By Tichaona Sibanda
13 March 2013
The government has invited the United Nations to send its team to Harare to assess the country’s financial needs to fund the forthcoming elections, most likely to be held in July this year.
Finance Minister Tendai Biti said that following discussions and consultations between government ministries, President Mugabe had agreed that they should send out an invitation to the UN to help with funding for the poll.
‘The intervention of the UN and international bodies is critical to fund the general election,’ said Biti, who admitted Zimbabwe had no capacity to fund the elections using its own resources.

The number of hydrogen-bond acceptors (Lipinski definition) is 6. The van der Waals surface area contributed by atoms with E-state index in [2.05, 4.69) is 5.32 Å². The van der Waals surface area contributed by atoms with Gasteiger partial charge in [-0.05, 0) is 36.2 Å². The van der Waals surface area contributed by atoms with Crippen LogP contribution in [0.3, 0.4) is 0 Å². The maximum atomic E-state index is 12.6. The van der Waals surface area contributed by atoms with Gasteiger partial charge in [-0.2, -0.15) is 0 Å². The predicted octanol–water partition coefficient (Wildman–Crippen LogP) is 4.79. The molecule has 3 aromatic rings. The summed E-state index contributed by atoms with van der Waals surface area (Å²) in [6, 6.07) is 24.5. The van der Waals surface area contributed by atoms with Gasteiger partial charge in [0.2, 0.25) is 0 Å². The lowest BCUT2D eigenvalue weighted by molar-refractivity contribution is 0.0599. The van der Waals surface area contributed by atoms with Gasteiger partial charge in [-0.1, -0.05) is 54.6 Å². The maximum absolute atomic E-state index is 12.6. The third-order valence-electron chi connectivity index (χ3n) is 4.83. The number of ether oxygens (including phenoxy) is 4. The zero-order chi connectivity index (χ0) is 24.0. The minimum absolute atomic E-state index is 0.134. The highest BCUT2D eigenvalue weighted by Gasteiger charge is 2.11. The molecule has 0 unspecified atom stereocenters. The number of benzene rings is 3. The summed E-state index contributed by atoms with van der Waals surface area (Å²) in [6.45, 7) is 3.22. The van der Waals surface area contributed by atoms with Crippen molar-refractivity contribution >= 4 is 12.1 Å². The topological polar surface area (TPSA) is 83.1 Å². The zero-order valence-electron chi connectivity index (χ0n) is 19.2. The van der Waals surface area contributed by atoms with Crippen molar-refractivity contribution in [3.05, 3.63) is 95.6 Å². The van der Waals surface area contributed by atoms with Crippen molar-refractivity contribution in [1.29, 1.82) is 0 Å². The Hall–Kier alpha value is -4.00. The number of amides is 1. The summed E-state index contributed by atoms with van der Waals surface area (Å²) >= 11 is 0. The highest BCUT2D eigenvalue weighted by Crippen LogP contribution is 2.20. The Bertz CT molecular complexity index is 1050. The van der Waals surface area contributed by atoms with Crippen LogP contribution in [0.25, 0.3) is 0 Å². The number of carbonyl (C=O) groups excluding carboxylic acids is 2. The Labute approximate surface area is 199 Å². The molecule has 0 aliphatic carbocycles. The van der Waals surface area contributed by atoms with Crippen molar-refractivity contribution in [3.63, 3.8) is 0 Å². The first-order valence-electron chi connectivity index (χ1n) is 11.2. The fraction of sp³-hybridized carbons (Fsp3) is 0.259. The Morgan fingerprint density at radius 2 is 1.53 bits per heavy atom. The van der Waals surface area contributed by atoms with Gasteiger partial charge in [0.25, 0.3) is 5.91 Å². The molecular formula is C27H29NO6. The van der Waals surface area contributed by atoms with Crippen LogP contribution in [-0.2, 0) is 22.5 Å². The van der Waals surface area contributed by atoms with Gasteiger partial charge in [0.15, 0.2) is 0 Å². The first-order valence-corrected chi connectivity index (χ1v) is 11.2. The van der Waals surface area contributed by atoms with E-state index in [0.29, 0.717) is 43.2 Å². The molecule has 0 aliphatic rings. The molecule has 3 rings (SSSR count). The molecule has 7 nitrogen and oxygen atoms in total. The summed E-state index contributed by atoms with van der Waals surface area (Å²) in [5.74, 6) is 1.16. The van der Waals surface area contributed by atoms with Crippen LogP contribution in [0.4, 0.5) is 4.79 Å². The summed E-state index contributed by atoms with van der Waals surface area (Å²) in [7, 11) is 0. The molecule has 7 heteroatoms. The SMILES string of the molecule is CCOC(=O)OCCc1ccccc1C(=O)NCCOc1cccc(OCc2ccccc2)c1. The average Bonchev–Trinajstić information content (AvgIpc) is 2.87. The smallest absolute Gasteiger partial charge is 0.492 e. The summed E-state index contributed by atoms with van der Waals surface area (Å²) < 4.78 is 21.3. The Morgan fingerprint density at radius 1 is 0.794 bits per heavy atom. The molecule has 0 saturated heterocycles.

The government initially wrote to the UN in February, requesting funding for the referendum and elections. But the continental body wrote back stating it was late to help with funds for Saturday’s vote.
However, for elections, the UN sent back detailed terms of reference, which the government has been studying for weeks. The UN said any form of assistance must be preceded by a formal request from the Member State.
In providing electoral assistance, the UN manual book on providing funding for a general election is clear that the assessment team has to meet all stakeholders before a decision can be made.
SW Radio Africa is reliably informed that no other strings have been attached by the UN for funding, except to allow the assessment team to have direct contact with political parties, ZEC, civil society and law enforcement agencies.
‘This visit and engagement allow the UN to determine whether it can provide the assistance requested, to suggest options, to identify the most appropriate implementing agency and to provide useful information to the Government as to how and when such assistance could be provided,’ a source said.